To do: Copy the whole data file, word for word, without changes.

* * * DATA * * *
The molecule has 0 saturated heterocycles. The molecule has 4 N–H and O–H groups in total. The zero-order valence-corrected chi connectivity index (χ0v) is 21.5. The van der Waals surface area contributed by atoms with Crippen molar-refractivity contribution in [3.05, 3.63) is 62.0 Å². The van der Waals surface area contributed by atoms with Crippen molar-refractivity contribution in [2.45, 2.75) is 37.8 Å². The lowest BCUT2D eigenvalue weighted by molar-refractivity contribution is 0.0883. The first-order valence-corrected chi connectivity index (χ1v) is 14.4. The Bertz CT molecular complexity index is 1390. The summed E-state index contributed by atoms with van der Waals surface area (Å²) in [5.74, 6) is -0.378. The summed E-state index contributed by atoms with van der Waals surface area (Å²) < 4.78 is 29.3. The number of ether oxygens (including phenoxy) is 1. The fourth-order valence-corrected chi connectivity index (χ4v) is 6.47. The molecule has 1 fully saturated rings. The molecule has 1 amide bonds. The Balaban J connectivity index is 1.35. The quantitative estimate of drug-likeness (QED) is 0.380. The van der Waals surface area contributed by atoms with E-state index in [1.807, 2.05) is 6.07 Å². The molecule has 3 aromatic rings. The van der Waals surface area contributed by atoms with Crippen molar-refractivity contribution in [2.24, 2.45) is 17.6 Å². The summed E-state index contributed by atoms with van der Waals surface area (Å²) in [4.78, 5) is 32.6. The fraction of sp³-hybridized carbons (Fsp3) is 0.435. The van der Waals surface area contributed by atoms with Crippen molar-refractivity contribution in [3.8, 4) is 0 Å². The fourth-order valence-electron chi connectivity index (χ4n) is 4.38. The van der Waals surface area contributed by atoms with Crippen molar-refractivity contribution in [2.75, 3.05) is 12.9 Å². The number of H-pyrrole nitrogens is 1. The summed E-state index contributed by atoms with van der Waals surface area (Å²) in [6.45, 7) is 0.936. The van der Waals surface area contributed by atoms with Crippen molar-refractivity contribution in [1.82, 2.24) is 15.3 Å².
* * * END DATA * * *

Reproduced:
The molecule has 0 saturated heterocycles. The molecule has 4 N–H and O–H groups in total. The zero-order valence-corrected chi connectivity index (χ0v) is 21.5. The van der Waals surface area contributed by atoms with Crippen molar-refractivity contribution in [3.05, 3.63) is 62.0 Å². The van der Waals surface area contributed by atoms with Crippen molar-refractivity contribution in [2.45, 2.75) is 37.8 Å². The lowest BCUT2D eigenvalue weighted by molar-refractivity contribution is 0.0883. The first-order valence-corrected chi connectivity index (χ1v) is 14.4. The Bertz CT molecular complexity index is 1390. The summed E-state index contributed by atoms with van der Waals surface area (Å²) in [5.74, 6) is -0.378. The summed E-state index contributed by atoms with van der Waals surface area (Å²) < 4.78 is 29.3. The number of ether oxygens (including phenoxy) is 1. The fourth-order valence-corrected chi connectivity index (χ4v) is 6.47. The molecule has 1 fully saturated rings. The molecule has 1 amide bonds. The Balaban J connectivity index is 1.35. The quantitative estimate of drug-likeness (QED) is 0.380. The van der Waals surface area contributed by atoms with E-state index in [1.807, 2.05) is 6.07 Å². The molecule has 3 aromatic rings. The van der Waals surface area contributed by atoms with Crippen molar-refractivity contribution in [2.24, 2.45) is 17.6 Å². The summed E-state index contributed by atoms with van der Waals surface area (Å²) in [4.78, 5) is 32.6. The fraction of sp³-hybridized carbons (Fsp3) is 0.435. The van der Waals surface area contributed by atoms with Crippen molar-refractivity contribution in [3.8, 4) is 0 Å². The fourth-order valence-electron chi connectivity index (χ4n) is 4.38. The van der Waals surface area contributed by atoms with Crippen molar-refractivity contribution in [2.75, 3.05) is 12.9 Å². The number of H-pyrrole nitrogens is 1. The summed E-state index contributed by atoms with van der Waals surface area (Å²) in [6.45, 7) is 0.936. The van der Waals surface area contributed by atoms with Crippen molar-refractivity contribution in [1.82, 2.24) is 15.3 Å².